If you're a busy investor with more than just stock-picking on your plate, you might want to consider a mechanical investing strategy. And if you're interested in stocks, one of the most intriguing of these strategies is Joel Greenblatt's Magic Formula.

Greenblatt details this approach in his enriching, funny The Little Book That Beats the Market. His strategy revolves around two factors:

  • How cheap is the stock?
  • How profitable is the company?

This simplified approach really boils down value investing to its essence. When you find a company whose price fails to reflect its high profits, you might have a winner.

A cheap business and a profitable company
To find cheap companies, the Magic Formula looks for a high earnings yield -- basically, a company's EBIT divided by its enterprise value. EBIT is earnings before interest and taxes, otherwise known as operating earnings. Enterprise value includes the company's market capitalization, then adds its net debt. In general, the higher the earnings yield, the better. The Magic Formula looks for a yield higher than 10%.

To find profitable companies, Greenblatt's Magic Formula seeks businesses that generate returns on assets greater than 25%. In other words, for every $100 in assets it holds, the company would produce at least $25 in net profit. In general, the higher the ROA, the better the business. Greenblatt looks for companies with an ROA higher than 25%.

So how do these pharma companies fare?

Company

Enterprise Value

EBIT

Earnings Yield

ROA

Johnson & Johnson (NYSE: JNJ) $146,827 $16,527 11.3% 10.5%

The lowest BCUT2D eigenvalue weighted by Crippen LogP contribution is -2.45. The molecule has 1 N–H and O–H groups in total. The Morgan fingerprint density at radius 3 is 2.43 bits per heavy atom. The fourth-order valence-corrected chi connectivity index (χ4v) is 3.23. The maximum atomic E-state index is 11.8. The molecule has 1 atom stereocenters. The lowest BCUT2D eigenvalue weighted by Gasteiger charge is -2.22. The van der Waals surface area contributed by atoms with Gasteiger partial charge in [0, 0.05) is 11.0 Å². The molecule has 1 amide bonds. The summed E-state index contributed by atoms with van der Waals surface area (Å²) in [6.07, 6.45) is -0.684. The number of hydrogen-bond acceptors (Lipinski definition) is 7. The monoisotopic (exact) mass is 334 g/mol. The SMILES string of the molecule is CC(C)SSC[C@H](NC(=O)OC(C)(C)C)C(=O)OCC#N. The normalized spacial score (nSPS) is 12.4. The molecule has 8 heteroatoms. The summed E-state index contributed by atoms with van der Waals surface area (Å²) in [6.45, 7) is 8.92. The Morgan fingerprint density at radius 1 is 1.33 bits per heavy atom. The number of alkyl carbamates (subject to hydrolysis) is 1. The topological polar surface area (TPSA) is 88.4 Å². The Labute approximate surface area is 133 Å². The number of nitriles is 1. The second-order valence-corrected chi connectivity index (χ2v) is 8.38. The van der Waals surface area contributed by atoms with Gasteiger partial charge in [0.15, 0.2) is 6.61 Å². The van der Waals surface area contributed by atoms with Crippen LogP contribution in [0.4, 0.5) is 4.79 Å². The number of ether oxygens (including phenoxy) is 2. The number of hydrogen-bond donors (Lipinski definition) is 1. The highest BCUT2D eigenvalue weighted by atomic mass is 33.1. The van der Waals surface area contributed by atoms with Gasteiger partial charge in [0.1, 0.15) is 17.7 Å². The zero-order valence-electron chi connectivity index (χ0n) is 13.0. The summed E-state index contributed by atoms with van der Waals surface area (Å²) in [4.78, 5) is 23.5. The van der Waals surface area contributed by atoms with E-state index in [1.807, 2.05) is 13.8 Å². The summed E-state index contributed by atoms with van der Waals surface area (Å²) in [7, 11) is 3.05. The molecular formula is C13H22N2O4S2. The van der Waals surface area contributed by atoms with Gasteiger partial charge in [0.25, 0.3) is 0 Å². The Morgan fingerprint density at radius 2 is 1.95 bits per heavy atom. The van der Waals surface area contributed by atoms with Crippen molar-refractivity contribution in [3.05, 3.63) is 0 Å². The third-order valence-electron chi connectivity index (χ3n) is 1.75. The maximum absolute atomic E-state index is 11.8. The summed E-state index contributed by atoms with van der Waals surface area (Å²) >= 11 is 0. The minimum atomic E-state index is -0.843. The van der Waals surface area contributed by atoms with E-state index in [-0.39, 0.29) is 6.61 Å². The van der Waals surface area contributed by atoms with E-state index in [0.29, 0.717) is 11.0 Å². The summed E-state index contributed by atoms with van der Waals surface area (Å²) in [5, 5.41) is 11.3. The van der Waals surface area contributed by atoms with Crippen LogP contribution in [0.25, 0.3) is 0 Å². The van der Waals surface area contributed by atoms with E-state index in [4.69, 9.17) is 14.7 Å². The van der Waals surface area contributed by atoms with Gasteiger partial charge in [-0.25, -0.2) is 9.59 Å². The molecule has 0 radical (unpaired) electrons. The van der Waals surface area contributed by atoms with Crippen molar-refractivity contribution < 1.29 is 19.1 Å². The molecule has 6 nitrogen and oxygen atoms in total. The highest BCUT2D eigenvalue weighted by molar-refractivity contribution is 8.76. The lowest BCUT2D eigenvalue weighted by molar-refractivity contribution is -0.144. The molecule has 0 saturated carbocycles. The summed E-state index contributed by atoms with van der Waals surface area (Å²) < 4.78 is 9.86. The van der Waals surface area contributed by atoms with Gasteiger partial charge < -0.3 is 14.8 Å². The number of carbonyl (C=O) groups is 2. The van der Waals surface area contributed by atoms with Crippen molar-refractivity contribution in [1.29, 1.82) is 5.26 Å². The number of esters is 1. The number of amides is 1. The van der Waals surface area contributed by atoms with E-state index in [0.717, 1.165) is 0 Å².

Eli Lilly & Co. (NYSE: LLY) $39,124 $6,772 17.3% 14.5%
Teva Pharmaceutical (Nasdaq: TEVA) $48,247 $4,406 9.1% 7.7%
Bristol-Myers Squibb (NYSE: BMY) $40,579 $6,268 15.4% 12.6%

Source: Capital IQ, a division of Standard & Poor's. Non-percentage numbers in millions. Trailing-12-month figures.

Going by the Magic Formula criteria, three companies meet the formula's earnings yield target of 10%, with Teva coming up just short. But for the ROA component, no company surpasses the 25% threshold. Eli Lilly tops this list at 14.5%. Sure, these companies didn't meet the high bars for the Magic Formula screen, but that certainly doesn't mean they can't be profitable investments. These high-quality companies are rarely on sale, and so they often won't make the Magic Formula cut.

Foolish bottom line
The key advantage of the Magic Formula is speedy decision-making. You can run a screen and mechanically buy the stocks, then spend your free time doing the activities you love. However, such an approach means that you need to pick a lot of stocks (say, 25 or 30), since you haven't performed any strategic analysis of your investments. According to the formula, you should hold the stocks for one year in order to receive favorable tax treatment, sell all of them, and then run the screen again to find your new picks.

While this approach sounds easy, Greenblatt cautions that it can be tough to stick with during hard times. In some years, this mechanical strategy simply won't work. However, Greenblatt's extensive backtesting suggests that over the long haul, his Magic Formula can significantly outperform the market.

Interested in Johnson & Johnson? Add it to My Watchlist, our free, personalized stock tracking service. You can also add Eli Lilly, Teva, or Bristol-Myers Squibb and get free Foolish content on these stocks and any others you like.

Jim Royal, Ph.D., owns shares of Johnson & Johnson. Johnson & Johnson is a Motley Fool Inside Value choice. Johnson & Johnson is a Motley Fool Income Investor recommendation. Motley Fool Options has recommended a diagonal call position on Johnson & Johnson. The Fool owns shares of Johnson & Johnson and Teva Pharmaceutical Industries. Motley Fool Alpha owns shares of Johnson & Johnson. Try any of our Foolish newsletter services free for 30 days. We Fools may not all hold the same opinions, but we all believe that considering a diverse range of insights makes us better investors. The Motley Fool has a disclosure policy.